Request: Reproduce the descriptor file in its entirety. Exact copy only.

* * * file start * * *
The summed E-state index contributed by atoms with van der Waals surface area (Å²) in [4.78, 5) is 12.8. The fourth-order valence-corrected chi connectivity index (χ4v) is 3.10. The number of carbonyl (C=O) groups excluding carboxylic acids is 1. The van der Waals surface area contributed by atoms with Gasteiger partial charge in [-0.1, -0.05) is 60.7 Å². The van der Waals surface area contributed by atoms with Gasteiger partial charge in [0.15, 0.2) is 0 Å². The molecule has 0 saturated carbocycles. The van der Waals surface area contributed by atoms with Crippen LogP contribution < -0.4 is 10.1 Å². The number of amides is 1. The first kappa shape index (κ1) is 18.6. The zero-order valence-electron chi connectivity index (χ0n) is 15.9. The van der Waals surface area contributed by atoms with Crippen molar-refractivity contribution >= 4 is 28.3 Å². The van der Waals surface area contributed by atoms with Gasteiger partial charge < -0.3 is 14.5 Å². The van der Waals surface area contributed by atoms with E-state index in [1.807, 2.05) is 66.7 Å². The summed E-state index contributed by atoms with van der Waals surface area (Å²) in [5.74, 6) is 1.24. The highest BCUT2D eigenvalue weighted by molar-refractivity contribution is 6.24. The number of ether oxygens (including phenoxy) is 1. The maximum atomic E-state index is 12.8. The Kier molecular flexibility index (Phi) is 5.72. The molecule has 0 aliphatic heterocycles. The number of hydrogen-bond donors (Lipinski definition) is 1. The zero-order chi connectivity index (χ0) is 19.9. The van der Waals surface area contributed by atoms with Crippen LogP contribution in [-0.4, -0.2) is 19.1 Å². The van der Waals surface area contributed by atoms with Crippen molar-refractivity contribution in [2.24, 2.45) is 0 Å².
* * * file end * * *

The summed E-state index contributed by atoms with van der Waals surface area (Å²) in [4.78, 5) is 12.8. The fourth-order valence-corrected chi connectivity index (χ4v) is 3.10. The number of carbonyl (C=O) groups excluding carboxylic acids is 1. The van der Waals surface area contributed by atoms with Gasteiger partial charge in [-0.1, -0.05) is 60.7 Å². The van der Waals surface area contributed by atoms with Gasteiger partial charge in [0.15, 0.2) is 0 Å². The molecule has 0 saturated carbocycles. The van der Waals surface area contributed by atoms with Crippen LogP contribution < -0.4 is 10.1 Å². The number of amides is 1. The first kappa shape index (κ1) is 18.6. The zero-order valence-electron chi connectivity index (χ0n) is 15.9. The van der Waals surface area contributed by atoms with Crippen molar-refractivity contribution >= 4 is 28.3 Å². The van der Waals surface area contributed by atoms with Gasteiger partial charge < -0.3 is 14.5 Å². The van der Waals surface area contributed by atoms with E-state index in [1.807, 2.05) is 66.7 Å². The summed E-state index contributed by atoms with van der Waals surface area (Å²) in [5.74, 6) is 1.24. The highest BCUT2D eigenvalue weighted by molar-refractivity contribution is 6.24. The number of ether oxygens (including phenoxy) is 1. The maximum atomic E-state index is 12.8. The Kier molecular flexibility index (Phi) is 5.72. The molecule has 0 aliphatic heterocycles. The number of hydrogen-bond donors (Lipinski definition) is 1. The zero-order chi connectivity index (χ0) is 19.9. The van der Waals surface area contributed by atoms with Crippen LogP contribution in [-0.4, -0.2) is 19.1 Å². The van der Waals surface area contributed by atoms with Crippen molar-refractivity contribution in [2.24, 2.45) is 0 Å².